Over dinner in California last summer, a friend of a friend said to me (somewhat condescendingly), “I don’t read fiction. It’s a waste of time.” At the time, I refrained from getting into an argument, mostly because arguing over Peking Duck is a very sad thing.
However, I couldn’t disagree more. Especially when working abroad, works of fiction are directly applicable to my life.
Some of it is directly applicable to understanding development scholarship. While I am in Honduras, I am reading a number of books on development theory, including the very prominent (and excellent) The White Man’s Burden by William Easterly. Easterly opens each chapter with a quote from Great Theorists of the past, including this one, from chapter 2:
“It is undesirable to believe a proposition when there is no ground whatsoever for supposing it is true” – Bertrand Russell
Of course, he could have just as easily inserted this one:
“It is a capital mistake to theorize before one has data.”
That’s Sherlock Holmes, from A Study in Scarlet (Part 1, chapter 3).
Another book on development theory is Paul Collier’s The Bottom Billion, which discusses the widening global income gap and the necessity or targeting development interventions to the billion people in the world who he describes as being “below the income ladder,” in countries that have not yet mobilized their economies by taking advantage of globalized trade. A prime example of this is failed states (think Somalia) and states that have been devastated by civil wars. Nations torn apart by civil war usually lose decades worth of infrastructure improvement, which cripples economic development, As Collier says,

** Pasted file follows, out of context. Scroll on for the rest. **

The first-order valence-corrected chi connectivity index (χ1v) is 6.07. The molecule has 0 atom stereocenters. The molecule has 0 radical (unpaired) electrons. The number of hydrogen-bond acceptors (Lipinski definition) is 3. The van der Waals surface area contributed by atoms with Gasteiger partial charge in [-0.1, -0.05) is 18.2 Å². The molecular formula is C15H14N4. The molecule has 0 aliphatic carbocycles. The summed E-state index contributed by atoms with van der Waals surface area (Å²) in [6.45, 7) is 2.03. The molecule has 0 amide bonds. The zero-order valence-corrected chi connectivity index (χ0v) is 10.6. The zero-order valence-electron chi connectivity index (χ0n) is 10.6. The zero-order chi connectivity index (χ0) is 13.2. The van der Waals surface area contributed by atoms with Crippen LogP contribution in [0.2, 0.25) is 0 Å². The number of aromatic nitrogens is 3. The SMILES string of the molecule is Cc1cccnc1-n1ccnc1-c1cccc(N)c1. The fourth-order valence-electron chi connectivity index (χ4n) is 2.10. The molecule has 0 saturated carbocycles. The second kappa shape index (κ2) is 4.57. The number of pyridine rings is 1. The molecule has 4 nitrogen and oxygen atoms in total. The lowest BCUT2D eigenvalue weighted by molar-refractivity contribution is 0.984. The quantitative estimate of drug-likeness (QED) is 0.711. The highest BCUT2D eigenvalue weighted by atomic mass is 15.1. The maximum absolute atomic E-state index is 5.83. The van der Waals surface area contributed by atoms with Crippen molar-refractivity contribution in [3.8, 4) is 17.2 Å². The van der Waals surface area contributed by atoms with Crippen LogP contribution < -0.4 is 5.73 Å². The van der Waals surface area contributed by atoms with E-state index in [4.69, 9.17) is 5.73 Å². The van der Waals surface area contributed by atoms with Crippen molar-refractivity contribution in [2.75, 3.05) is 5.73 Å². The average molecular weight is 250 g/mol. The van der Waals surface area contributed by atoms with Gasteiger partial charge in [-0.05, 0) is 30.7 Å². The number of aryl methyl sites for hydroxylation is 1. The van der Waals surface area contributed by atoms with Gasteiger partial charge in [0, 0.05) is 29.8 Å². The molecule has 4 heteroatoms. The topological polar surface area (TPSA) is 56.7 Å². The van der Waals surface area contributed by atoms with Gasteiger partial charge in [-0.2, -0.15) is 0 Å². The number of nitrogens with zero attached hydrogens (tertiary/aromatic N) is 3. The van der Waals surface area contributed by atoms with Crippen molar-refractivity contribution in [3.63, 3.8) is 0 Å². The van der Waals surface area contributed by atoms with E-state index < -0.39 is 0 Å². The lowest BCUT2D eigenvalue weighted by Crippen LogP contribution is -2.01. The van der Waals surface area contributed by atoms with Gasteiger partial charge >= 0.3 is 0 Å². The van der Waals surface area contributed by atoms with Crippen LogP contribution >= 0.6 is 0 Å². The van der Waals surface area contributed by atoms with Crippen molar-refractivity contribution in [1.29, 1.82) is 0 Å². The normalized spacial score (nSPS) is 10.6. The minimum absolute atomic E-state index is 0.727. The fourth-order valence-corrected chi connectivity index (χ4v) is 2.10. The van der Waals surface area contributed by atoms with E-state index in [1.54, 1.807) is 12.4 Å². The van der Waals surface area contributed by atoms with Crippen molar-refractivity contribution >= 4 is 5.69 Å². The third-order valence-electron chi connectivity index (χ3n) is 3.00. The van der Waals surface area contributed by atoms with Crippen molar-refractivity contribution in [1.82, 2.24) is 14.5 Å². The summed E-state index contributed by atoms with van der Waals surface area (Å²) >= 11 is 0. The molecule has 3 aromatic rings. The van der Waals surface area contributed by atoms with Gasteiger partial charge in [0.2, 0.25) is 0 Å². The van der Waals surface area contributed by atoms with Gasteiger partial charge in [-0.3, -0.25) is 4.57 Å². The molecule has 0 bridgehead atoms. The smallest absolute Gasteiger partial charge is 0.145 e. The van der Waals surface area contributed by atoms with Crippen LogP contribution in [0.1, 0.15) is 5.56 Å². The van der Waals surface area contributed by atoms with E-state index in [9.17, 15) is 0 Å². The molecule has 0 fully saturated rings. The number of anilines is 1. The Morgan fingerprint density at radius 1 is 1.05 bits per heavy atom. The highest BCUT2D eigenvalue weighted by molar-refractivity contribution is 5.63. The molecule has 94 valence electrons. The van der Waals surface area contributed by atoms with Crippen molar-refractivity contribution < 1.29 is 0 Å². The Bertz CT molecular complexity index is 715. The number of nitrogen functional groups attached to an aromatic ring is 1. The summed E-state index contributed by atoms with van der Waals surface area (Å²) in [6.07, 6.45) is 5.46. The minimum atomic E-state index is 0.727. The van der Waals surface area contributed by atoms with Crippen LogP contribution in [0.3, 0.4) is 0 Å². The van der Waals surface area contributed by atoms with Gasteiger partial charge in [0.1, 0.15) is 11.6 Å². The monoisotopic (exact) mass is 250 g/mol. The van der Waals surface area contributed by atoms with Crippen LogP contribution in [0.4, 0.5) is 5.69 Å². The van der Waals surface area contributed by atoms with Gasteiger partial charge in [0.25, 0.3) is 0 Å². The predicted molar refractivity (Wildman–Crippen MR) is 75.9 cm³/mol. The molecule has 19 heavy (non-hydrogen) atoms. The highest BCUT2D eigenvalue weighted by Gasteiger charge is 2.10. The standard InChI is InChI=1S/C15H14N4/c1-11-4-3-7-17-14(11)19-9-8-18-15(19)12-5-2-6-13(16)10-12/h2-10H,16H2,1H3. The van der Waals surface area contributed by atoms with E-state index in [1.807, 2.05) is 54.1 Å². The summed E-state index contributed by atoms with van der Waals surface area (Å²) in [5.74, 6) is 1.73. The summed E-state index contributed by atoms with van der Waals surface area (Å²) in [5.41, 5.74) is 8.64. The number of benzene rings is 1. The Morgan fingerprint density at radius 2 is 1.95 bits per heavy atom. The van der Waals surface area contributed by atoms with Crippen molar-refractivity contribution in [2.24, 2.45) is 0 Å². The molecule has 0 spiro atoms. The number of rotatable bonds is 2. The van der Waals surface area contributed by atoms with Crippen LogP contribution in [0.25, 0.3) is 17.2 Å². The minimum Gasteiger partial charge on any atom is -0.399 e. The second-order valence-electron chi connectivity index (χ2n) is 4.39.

“Civil war is development in reverse.”
“The opposite of war isn’t peace; it’s creation.”
Fiction can do so much more than relate to theories. Fiction broadens our horizons and allows us to experience the world as others do. When Wilson drifts away from Tom Hanks in the movie Cast Away, we relate to his desolation and loss. When Marius sings about the “Empty Chairs and Empty Tables / where my friends will sit no more” in the Broadway adaptation of Victor Hugo’s Les Miserables, we feel the pain of losing friends to war.
For me, though, the most powerful moment are the small ones, in which authors somehow reveal something about their readers. In a favorite book of mine, I was devastated when a character who had been keeping a diary in miniscule, cramped handwriting (so as to maximize the pages of his single notebook) finds one morning that he has run out of ink. In another novel, a young woman tells the main character, “I’m not all that afraid of becoming someone else. What scares me if the thought of never being able to return to the person I am now – and even forgetting who that person is.” These moments unlock small, evocative terrors and teach us about ourselves.
I can’t think of something that feels less like a waste of time.